The railway that connects the Czech town Želežná Ruda and the neighboring Bavarian town Markt Eisenstein, which in Czech also carries the name Želežná Ruda, will be celebrating its 20-year anniversary on Saturday. To commemorate the re-opening of the railway route, a steam train will take passengers from Plzeň’s main train station to the border town of Alžbětín. Celebrations are scheduled to kick off in the town in the evening, with a concert of Czech-Bavarian music and culinary specialties from both countries.
The railway connection between the two towns was one of the seminal events in Czech-German history after the Velvet Revolution. Before 1989, the railway had been defunct for decades and the communist government in Czechoslovakia even planned its destruction.
Four specimens of the critically endangered Prewalski's horse species will be reintroduced to their native habitat in Western Mongolia in mid-June. The project is organized by Prague Zoo, which has been breeding these horses since 1959. The four horses, three females and one male, will be brought to Mongolia by a military plane; the project will cost hundreds of thousands of crowns. Forty years ago, Prewalski’s horses were extinct in the wild; the species only survived thanks to breeding attempts in zoos such as Prague zoo, which has greatly contributed to the survival of the rare breed.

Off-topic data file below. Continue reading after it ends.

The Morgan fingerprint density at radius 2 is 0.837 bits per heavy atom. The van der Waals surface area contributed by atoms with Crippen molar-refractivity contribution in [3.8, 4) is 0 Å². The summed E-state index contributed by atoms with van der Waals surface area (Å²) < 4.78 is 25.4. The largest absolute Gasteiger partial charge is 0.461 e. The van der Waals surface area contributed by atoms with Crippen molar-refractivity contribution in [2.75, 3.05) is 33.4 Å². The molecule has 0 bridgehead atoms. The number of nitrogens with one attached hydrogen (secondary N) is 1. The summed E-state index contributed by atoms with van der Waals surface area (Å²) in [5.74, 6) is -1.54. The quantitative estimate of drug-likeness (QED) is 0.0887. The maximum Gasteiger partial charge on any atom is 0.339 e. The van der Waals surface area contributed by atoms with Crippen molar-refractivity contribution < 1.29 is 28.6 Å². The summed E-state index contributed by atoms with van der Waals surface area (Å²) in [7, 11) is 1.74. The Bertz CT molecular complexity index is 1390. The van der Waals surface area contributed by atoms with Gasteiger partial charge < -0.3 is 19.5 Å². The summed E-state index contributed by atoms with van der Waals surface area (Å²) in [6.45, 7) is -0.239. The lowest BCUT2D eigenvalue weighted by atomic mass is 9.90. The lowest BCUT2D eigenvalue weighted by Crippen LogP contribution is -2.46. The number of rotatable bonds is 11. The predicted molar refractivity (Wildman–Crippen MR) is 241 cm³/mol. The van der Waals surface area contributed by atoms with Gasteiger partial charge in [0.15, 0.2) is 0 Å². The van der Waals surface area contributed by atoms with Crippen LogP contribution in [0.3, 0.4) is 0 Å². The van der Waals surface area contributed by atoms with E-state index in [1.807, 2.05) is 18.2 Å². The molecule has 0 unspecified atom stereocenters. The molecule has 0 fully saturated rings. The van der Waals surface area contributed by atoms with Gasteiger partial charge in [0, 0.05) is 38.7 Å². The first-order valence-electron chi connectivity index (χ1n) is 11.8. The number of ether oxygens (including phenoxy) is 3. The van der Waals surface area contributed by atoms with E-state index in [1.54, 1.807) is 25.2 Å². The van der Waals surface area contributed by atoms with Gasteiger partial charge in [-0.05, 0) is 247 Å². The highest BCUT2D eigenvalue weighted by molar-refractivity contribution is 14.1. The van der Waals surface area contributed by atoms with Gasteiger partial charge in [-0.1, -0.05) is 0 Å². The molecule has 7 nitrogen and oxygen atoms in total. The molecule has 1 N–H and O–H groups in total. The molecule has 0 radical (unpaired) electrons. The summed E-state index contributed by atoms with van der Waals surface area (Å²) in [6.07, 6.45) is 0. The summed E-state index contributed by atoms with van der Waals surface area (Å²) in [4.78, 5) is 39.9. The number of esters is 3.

The director of Prague’s well-known Semafor theater, director and actor Jiří Suchý is preparing a swing musical which will kick off the new season at his theater in the fall. Four early performances of the musical are scheduled for June. The publisher Galen is also set to publish a book box titled Jiří Suchý 80, on occasion of Mr. Suchý’s eightieth birthday in October.
Seven people were injured in an accident on Tuesday morning, when a bus collided with a truck in the town of Suchohrdly in the Znojmo region. The injured passengers were immediately brought to the nearest hospital; four have since been released. The two drivers did not suffer any injuries. A police spokeswoman said that most likely, the truck driver caused the accident by failing to give right of way at an intersection.
Tuesday will be warm and sunny, highs are expected to reach 28 degrees Celsius; heavy thunderstorms should bring the temperatures down on Tuesday evening, with rainy weather predicted for the middle of the week.